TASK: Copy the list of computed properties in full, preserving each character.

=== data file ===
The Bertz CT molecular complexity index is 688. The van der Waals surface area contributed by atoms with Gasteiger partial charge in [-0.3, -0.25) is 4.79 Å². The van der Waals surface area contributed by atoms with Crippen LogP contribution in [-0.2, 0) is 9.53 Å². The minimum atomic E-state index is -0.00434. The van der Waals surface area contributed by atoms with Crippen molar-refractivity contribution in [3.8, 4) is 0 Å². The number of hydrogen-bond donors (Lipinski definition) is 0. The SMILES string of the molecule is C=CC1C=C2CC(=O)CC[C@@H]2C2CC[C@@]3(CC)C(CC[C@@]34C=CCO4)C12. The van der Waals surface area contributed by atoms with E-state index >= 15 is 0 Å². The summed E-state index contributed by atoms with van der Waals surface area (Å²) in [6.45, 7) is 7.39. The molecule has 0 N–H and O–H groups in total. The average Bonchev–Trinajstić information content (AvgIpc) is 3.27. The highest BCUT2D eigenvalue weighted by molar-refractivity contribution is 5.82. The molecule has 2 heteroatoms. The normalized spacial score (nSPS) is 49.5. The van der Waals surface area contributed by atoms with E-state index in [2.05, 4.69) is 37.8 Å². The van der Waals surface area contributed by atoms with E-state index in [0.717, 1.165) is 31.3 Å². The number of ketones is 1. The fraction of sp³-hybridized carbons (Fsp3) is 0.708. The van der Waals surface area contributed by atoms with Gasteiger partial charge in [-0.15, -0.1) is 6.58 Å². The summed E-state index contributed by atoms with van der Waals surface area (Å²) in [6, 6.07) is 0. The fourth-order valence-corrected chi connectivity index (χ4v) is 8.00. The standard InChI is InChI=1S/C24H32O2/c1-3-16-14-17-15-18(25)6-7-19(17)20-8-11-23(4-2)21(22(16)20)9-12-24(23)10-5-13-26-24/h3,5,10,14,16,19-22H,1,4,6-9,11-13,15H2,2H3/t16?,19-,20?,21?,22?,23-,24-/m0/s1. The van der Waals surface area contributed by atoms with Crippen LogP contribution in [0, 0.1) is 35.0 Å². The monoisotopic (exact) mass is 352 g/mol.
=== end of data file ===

The Bertz CT molecular complexity index is 688. The van der Waals surface area contributed by atoms with Gasteiger partial charge in [-0.3, -0.25) is 4.79 Å². The van der Waals surface area contributed by atoms with Crippen LogP contribution in [-0.2, 0) is 9.53 Å². The minimum atomic E-state index is -0.00434. The van der Waals surface area contributed by atoms with Crippen molar-refractivity contribution in [3.8, 4) is 0 Å². The number of hydrogen-bond donors (Lipinski definition) is 0. The SMILES string of the molecule is C=CC1C=C2CC(=O)CC[C@@H]2C2CC[C@@]3(CC)C(CC[C@@]34C=CCO4)C12. The van der Waals surface area contributed by atoms with E-state index >= 15 is 0 Å². The summed E-state index contributed by atoms with van der Waals surface area (Å²) in [6.45, 7) is 7.39. The molecule has 0 N–H and O–H groups in total. The average Bonchev–Trinajstić information content (AvgIpc) is 3.27. The highest BCUT2D eigenvalue weighted by molar-refractivity contribution is 5.82. The molecule has 2 heteroatoms. The normalized spacial score (nSPS) is 49.5. The van der Waals surface area contributed by atoms with E-state index in [2.05, 4.69) is 37.8 Å². The van der Waals surface area contributed by atoms with E-state index in [0.717, 1.165) is 31.3 Å². The number of ketones is 1. The fraction of sp³-hybridized carbons (Fsp3) is 0.708. The van der Waals surface area contributed by atoms with Gasteiger partial charge in [-0.15, -0.1) is 6.58 Å². The summed E-state index contributed by atoms with van der Waals surface area (Å²) in [6, 6.07) is 0. The fourth-order valence-corrected chi connectivity index (χ4v) is 8.00. The standard InChI is InChI=1S/C24H32O2/c1-3-16-14-17-15-18(25)6-7-19(17)20-8-11-23(4-2)21(22(16)20)9-12-24(23)10-5-13-26-24/h3,5,10,14,16,19-22H,1,4,6-9,11-13,15H2,2H3/t16?,19-,20?,21?,22?,23-,24-/m0/s1. The van der Waals surface area contributed by atoms with Crippen LogP contribution in [0, 0.1) is 35.0 Å². The monoisotopic (exact) mass is 352 g/mol.